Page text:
2019 / 1 / 30
Over the past forty years, an unfounded fear of cultural invasion has taken hold, permeating the thoughts of many in our society. Ever since the Eighties, when the division of the world into distinct "Eastern" and "Western" blocs came to an end and the concept of globalization emerged, the issue of what is termed "cultural globalization" has been extensively discussed here, with the fear being voiced that this global culture will overwhelm our cultural specificity. I have written extensively concerning this issue, and have stressed repeatedly that only those with a modest store of cultural specificity are thus threatened; countries with a vast cumulative legacy of cultural specificity such as ours, whose cultural identity is interwoven with historical and geographical factors, have little to fear: like the Japanese, our cultural specificity is too deeply entrenched to waver. Those who describe the Japanese as having been culturally invaded by outside influences cite only inconsequential, culturally negligible phenomena such as eating fast food and wearing American-style clothing; however, human relationships, the veneration of elders, strong family ties and the dedication to work quintessential to the Japanese culture, have all remained unchanged for the past sixty years, during which Japan has been actively and overwhelmingly exposed to dealings with the West.
Nevertheless, while it could be understandable that some might raise concerns over our ability to maintain our cultural specificity when confronted with the wave of globalization sweeping the world, the question of progress is a completely different matter. The principles and values underlying progress are completely in accordance with the principles upon which our cultural specificities are based: no one could possibly allege that the fundamental beliefs of Egyptians, Arabs, Muslims and Copts conflict with concepts such as the value of time, dedication to work, the global nature of knowledge, team work, the culture of systems and of individuals, and a firm conviction that management is a key tool in achieving success. In fact, I would have imagined that many of us would lay claim to the fact that these very principles were inherent in our history hundreds of years before they became the mainstay of present-day human civilization. It might be thought that what I said applies to most of the values quintessential to progress, but would be difficult in the case of pluralism, for it is believed by some that Muslim religious thought is based upon one model of pure, absolute truth; this in my opinion is a grave misconception, for there are numerous texts in the Koran which support pluralism, the most significant of which is perhaps the text which points out that if God had wished all people to follow one single religion, He would have done so. The Sunna (the traditions of the Prophet Mohammed) also abounds with texts that provide ample proof that pluralism is an inevitable fact of life.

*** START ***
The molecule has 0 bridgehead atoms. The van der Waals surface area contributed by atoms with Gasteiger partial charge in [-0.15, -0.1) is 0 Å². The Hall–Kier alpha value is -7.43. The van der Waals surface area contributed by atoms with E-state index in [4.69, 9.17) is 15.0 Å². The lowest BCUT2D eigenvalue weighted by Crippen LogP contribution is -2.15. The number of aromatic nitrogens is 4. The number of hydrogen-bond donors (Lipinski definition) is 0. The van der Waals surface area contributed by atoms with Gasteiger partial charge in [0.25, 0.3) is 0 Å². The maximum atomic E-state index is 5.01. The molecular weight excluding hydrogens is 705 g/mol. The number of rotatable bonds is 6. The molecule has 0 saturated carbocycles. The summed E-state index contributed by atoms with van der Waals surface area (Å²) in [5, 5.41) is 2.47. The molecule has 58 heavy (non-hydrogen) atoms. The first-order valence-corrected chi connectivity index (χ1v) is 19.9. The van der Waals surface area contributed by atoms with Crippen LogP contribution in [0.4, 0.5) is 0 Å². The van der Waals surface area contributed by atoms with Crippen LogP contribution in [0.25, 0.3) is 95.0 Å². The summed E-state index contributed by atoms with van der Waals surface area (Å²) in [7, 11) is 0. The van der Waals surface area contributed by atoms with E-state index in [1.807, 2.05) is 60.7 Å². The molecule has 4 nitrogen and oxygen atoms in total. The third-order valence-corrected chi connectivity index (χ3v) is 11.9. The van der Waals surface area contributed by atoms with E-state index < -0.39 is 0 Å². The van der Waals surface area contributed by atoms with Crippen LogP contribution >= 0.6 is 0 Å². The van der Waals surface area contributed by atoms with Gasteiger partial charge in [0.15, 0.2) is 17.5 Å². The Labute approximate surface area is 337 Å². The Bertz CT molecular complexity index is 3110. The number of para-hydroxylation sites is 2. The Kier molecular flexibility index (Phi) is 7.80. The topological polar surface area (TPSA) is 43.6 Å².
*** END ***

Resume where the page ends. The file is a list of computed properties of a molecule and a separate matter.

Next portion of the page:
It would indeed be strange to assume the existence of a conflict between our cultural specificities and between values such as respect for time or dedication to work; such an assumption simply propagates primitive, backward ideas. In fact, if additional proof be needed that the values of progress do not conflict with our cultural specificity, it is enough to note that such values flourished in Egypt during the last century, and only dwindled at a later date when what some people term "the disintegration of Egyptian society" took place.
I remember during the Eighties when I was working for one of the most spectacularly progressive entities in south-east Asia, it was generally held by most economic institutions in the area that there were two distinct work forces, the Chinese and the Malawi; and the prevailing belief was that for work to be done efficiently and well, it was best to rely on the Chinese, who were known for their dedication, good team-work and strong work ethic. The Malawis (who were Muslims) were, on the other hand, known to be lazy, inept slackers with no respect for the work ethic. This belief prevailed until one man took over leadership of a country where more than seventy percent of the inhabitants were of the denomination categorized as ineffectual and unlikely to achieve: the country was Malaysia , where the population is predominantly Muslim. This leader was able to achieve a miracle, taking his country to the highest levels of distinction in every field, so that in a period of less than twenty years, all the values of progress were manifest in this country which had previously been wallowing in a mire of laziness, ineffectuality and backwardness. The world thus discovered two major truths:
-First, that backwardness is not due to unalterable biological factors, but rather to circumstances which, if changed, could reverse the situation completely.
-Second, progress can be planted and flourish in Christian, Buddhist or Muslim environments and is not exclusive to anyone.
It is worth noting that all Malaysian cultural specificities pertaining to human relationships, family ties, and religious values remained unchanged in this age of progress and did in no way diminish. And to those who venture to say that this progress was brought about by the Chinese minority in the country, I would simply reply that this – if true – simply goes to prove that progress can be contagious, which is actually not a bad thing at all, though to refute this theory in the case of Malaysia in particular is easy, for the simple reason that the Chinese minority had always been there in Malaysia – what had been missing was the man who had the foresight and initiative to bring about these changes: Mohamed Mohatir.